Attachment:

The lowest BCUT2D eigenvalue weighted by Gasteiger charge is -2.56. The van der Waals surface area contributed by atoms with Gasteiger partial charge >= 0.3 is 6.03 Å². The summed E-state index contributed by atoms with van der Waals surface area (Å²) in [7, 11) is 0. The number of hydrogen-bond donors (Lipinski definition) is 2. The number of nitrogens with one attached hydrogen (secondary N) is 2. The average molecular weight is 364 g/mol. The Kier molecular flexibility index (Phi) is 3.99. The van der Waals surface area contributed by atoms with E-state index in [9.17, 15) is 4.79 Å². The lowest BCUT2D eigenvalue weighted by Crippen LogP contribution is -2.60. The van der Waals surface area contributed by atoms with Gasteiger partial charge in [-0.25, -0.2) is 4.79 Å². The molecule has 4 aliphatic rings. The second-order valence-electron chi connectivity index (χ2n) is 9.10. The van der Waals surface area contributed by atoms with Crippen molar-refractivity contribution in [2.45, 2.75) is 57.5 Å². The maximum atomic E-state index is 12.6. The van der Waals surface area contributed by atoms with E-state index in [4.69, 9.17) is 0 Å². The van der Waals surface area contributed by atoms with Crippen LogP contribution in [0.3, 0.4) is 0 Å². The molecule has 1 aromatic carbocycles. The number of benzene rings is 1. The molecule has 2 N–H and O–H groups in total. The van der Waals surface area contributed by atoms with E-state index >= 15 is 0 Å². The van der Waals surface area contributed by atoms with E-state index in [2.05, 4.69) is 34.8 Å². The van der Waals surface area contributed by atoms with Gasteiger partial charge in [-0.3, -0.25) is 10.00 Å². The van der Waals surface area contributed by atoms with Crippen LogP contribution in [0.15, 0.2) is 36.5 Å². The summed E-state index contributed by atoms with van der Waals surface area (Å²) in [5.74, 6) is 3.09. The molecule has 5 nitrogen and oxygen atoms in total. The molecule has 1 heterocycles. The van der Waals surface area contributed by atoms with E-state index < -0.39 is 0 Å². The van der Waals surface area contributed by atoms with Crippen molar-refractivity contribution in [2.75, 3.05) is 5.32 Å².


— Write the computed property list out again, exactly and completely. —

The lowest BCUT2D eigenvalue weighted by Gasteiger charge is -2.56. The van der Waals surface area contributed by atoms with Gasteiger partial charge >= 0.3 is 6.03 Å². The summed E-state index contributed by atoms with van der Waals surface area (Å²) in [7, 11) is 0. The number of hydrogen-bond donors (Lipinski definition) is 2. The number of nitrogens with one attached hydrogen (secondary N) is 2. The average molecular weight is 364 g/mol. The Kier molecular flexibility index (Phi) is 3.99. The van der Waals surface area contributed by atoms with E-state index in [9.17, 15) is 4.79 Å². The lowest BCUT2D eigenvalue weighted by Crippen LogP contribution is -2.60. The van der Waals surface area contributed by atoms with Gasteiger partial charge in [-0.25, -0.2) is 4.79 Å². The molecule has 4 aliphatic rings. The second-order valence-electron chi connectivity index (χ2n) is 9.10. The van der Waals surface area contributed by atoms with Crippen molar-refractivity contribution in [2.45, 2.75) is 57.5 Å². The maximum atomic E-state index is 12.6. The van der Waals surface area contributed by atoms with E-state index in [4.69, 9.17) is 0 Å². The van der Waals surface area contributed by atoms with Crippen LogP contribution in [0.3, 0.4) is 0 Å². The molecule has 1 aromatic carbocycles. The number of benzene rings is 1. The molecule has 2 N–H and O–H groups in total. The van der Waals surface area contributed by atoms with E-state index >= 15 is 0 Å². The van der Waals surface area contributed by atoms with E-state index in [2.05, 4.69) is 34.8 Å². The van der Waals surface area contributed by atoms with Gasteiger partial charge in [-0.3, -0.25) is 10.00 Å². The van der Waals surface area contributed by atoms with Crippen LogP contribution in [0.15, 0.2) is 36.5 Å². The summed E-state index contributed by atoms with van der Waals surface area (Å²) in [5.74, 6) is 3.09. The molecule has 5 nitrogen and oxygen atoms in total. The molecule has 1 heterocycles. The van der Waals surface area contributed by atoms with E-state index < -0.39 is 0 Å². The van der Waals surface area contributed by atoms with Crippen molar-refractivity contribution in [2.75, 3.05) is 5.32 Å².